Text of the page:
Students must remain continuously enrolled in a minimum of one (1) credit hour of thesis per semester until completion. The required total credit hours of thesis with a grade of pass (P) for completion of the degree is three (3), but there is no limit to the number of credits a student may earn in this course while pursuing completion of the degree. The grading system for the evaluation of the thesis will be pass (P)/satisfactory progress (SP)/not pass (NP) and will not be used in calculating the grade point average (GPA). A grade of incomplete (I) may not be assigned.

General Requirements:  The thesis must be completed and in the hands of the examining committee no later than four weeks before the end of the semester in which it will be completed. After the thesis has been accepted by the examining committee and after the candidate has passed his/her oral examination (thesis defense), the candidate will upload a digital copy of the approved thesis to the Digital Commons repository and provide an original copy of the signature page to the Greenwood Library. The signature page must carry the signatures of all members of the thesis committee.  Your thesis will be made available electronically, and you do have the option for an embargo on the date the thesis would be available. The student will provide an abstract of the thesis of not more than 400 words to be filed in the College of Graduate and Professional Studies and to be used in the Digital Commons.

Administrative procedures for culmination of the process are:

  • student in conjunction with the Thesis Director schedules a date for the thesis defense;
  • student submits an Oral Examination form a minimum of 30 days prior to the scheduled defense to the College of Graduate and Professional Studies;
  • thesis defense takes place;
  • thesis director submits written notification to the Registrar of the successful defense including the thesis title;
  • thesis director awards the final grade in Thesis Research;
  • student delivers the signature page to the Library and uploads his/her thesis to the Digital Commons
  • Library submits written notification to the Registrar of the receipt of thesis; and
  • student submits the abstract to the College of Graduate and Professional Studies and to the Digital Commons.

Professional Portfolio

The completion of an acceptable professional portfolio, CSDS 691 , is an option for the Communication Sciences and Disorders major as the culminating experience and exit requirement for the program. Students are scaffolded by their advisor throughout the program regarding professional portfolio requirements. Grading is Pass/Not Pass.A grade of incomplete (I) may not be assigned.  A student who earns a Not Pass is allowed to retake CSDS 691  once. Should the student earn a second Not Pass, the student will be dismissed from the graduate program.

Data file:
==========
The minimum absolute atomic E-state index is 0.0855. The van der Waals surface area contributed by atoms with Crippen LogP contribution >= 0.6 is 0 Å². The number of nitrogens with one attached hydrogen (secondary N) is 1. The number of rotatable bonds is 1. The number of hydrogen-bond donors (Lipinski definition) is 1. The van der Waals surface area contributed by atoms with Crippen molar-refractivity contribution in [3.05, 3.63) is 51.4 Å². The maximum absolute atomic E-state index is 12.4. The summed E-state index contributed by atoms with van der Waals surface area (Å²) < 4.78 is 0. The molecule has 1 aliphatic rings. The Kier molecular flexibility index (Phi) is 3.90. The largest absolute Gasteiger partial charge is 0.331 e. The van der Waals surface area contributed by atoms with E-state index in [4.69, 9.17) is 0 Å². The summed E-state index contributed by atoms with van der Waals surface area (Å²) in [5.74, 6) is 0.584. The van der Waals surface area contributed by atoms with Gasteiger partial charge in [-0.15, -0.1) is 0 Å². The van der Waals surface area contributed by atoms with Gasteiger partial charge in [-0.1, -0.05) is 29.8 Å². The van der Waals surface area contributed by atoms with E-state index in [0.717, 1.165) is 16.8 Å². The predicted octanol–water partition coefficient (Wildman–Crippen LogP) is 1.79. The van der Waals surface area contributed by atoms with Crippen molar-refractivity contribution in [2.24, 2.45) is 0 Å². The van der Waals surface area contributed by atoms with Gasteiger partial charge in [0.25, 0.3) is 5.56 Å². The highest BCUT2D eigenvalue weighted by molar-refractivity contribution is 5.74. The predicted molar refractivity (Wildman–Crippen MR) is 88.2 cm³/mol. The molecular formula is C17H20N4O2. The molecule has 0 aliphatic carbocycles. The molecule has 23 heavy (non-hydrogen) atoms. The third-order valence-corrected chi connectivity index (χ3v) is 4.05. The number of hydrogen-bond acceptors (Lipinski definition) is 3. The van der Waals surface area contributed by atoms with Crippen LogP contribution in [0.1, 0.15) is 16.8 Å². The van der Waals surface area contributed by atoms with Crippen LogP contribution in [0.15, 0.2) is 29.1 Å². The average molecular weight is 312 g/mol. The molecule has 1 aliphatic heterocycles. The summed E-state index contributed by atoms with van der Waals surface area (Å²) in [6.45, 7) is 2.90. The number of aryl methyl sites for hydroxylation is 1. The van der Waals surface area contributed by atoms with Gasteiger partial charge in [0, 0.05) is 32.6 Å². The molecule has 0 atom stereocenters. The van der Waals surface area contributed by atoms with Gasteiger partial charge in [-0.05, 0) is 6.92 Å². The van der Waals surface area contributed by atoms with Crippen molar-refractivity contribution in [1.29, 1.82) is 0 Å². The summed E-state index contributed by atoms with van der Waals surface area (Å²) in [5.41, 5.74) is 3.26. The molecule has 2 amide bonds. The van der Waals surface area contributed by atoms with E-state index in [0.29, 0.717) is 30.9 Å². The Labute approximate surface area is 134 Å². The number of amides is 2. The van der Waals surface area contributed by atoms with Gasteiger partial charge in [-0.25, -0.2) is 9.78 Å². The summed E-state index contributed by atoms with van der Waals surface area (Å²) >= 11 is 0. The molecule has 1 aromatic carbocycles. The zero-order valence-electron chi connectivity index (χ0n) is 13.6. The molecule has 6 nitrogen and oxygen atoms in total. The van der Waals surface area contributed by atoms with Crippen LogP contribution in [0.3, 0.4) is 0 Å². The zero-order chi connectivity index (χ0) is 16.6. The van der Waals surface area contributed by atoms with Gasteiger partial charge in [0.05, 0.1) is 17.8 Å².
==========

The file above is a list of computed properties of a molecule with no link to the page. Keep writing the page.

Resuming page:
Continuous enrollment is required until completion with a maximum of one credit with the grade of P counted toward degree requirements.

General Requirements: Students should consult with their advisor for program specific requirements. Development of a portfolio provides each candidate opportunities for reflection and self-evaluation with the graduate program as well as within his/her professional position that demonstrates proficiency in their chosen field. The Portfolio is submitted electronically and should represent an extensive record of progress, and a collection of well-documented learning and professional achievements.

Administrative procedures for culmination of the process:

  • portfolio completed under instructor supervision during Intersession before the final semester.
  • student registers for CSDS 691 - Professional Portfolio  
  • portfolio will be reviewed and evaluated by program faculty members.
  • candidate will present a synopsis of the Professional Portfolio to the faculty committee and his/her program peers on a date selected within the semester enrolled in CSDS 691 .